City at world's end bursts with tourists
But the tourism and construction boom has led to a chaotic surge of migrant workers, swelling its population by 30% in six years to nearly 60Â 000.
Limited space, government red tape and poor planning have forced some newcomers to occupy state lands, shivering their way through a bitter winter in makeshift huts. Some encroach on woodlands, raising environmental red flags.
“Tourism has created lots of jobs, but it has also brought housing problems, a crisis for the town’s only hospital, and education troubles. These are all problems related to progress,” said Ruben Dominguez (38), a migrant from central Argentina.
Ushuaia (pronounced oosh-WHY-ah) is squeezed between a pristine bay and the snow-capped Andes mountains in southern Patagonia, about 3Â 000km south of Buenos Aires.
It overlooks the Beagle Channel, made famous by Charles Darwin’s South American explorations.
The city’s growth is limited by geography.
Lenga trees act as a climate buffer at the mountains’ base and peat bogs surround the city. The government is slow to grant land titles, so rambling neighbourhoods develop without official planning.
The area was first settled by Anglican missionaries in the 19th century, and an Argentine prison dominated Ushuaia in the early 1900s. A new wave of migrants arrived in the 1980s after the penitentiary closed and when tax breaks drew electronics and appliance factories to town.
Tourism is the new magnet.
Both the Sheraton and Hilton chains are planning hotels; a shopping centre and sports complex are in the works; and houses are being built to shelter about 3Â 500 families on a government waiting list.
About 350 cruise ships a year sail to the Antarctic from Ushuaia, up from 15 vessels ten years ago. And tourism accounts for a quarter of the city’s gross earnings, according to the Ushuaia Chamber of Tourism.
Salaries are relatively high, and many residents have talked friends and family members from their hometowns in to joining them in what has been called Argentina’s “city at the end of the world”.
“When people return from vacation, we have a big influx of new residents in the province who we have to tend to. This is very hard work and it has not stabilised,” said Hugo Coccaro, governor of Tierra del Fuego, the province of which Ushuaia is the capital.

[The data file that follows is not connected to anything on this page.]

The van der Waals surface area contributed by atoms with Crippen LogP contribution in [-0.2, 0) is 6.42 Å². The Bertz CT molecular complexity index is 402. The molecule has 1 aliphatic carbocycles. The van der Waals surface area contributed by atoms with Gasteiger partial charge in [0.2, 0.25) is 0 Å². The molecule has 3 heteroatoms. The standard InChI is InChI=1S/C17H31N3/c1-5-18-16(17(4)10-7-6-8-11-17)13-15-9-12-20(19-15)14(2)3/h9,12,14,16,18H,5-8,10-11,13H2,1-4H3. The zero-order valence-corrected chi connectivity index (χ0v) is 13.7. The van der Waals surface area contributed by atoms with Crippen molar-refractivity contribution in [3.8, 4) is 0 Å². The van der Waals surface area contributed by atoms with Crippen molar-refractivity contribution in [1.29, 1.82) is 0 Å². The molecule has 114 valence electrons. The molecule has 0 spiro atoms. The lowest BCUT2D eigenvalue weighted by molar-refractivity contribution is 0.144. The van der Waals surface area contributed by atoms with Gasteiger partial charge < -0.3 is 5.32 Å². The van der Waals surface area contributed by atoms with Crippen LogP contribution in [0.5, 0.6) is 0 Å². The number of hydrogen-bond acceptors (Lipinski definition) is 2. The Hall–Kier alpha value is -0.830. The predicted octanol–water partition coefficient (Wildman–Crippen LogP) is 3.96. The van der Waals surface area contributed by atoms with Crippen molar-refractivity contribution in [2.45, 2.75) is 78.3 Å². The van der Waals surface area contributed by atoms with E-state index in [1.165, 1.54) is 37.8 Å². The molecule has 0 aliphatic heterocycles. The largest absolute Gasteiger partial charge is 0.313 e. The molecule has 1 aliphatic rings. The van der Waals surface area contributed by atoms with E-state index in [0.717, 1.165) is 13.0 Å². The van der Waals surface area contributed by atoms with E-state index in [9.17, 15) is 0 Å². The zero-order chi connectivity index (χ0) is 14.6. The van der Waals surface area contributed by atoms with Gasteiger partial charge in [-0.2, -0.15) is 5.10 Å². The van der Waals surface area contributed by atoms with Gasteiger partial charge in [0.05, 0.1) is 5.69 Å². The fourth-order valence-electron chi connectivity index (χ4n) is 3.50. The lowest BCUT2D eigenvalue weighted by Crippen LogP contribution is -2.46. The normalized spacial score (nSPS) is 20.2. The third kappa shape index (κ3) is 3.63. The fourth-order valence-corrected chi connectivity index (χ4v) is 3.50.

Ushuaia’s growing pains could harm the environment that lures tourists, most of them European, to marvel at its striking natural setting.
Well-organised squatters’ settlements are sprouting up all around the city. In one community, known as “the hidden place”, people live in plastic-insulated shacks on lands they’ve cleared in the middle of the woods.
“The woods play a very important role in a community like ours by containing rains and mudslides ... but Ushuaia was built by migrants and we must be inclusive with these people,” said Hector Stefani, secretary of the municipal government.
One problem is that available lands are scarce. But another is that homeowners who once rented rooms to workers now cater to tourists, so rentals are fewer and prices are dearer.
Historically, the government has extended power lines, water and sewage services to areas where pioneers had already settled.
In a squatters’ settlement known as La Bolsita, about 60 families—including 140 children—demand city services and titles to the lands they have occupied.
“Government officials don’t want Ushuaia to grow but they are losing their grip, because the city keeps growing anyway,” said Fabricio Osuna (34), a neighbourhood leader.
This chaotic growth is both unattractive and potentially damaging, Stefani said, adding that government officials must decide which areas are worth protecting.
“Many people are coming here to work in hotels, transportation, as guides and in travel agencies,” said Miguel Ramirez, president of the tourism chamber. “But the magic of tourism, if it’s not sustainable or planned, can end up hurting the preservation of our natural resources.”—Reuters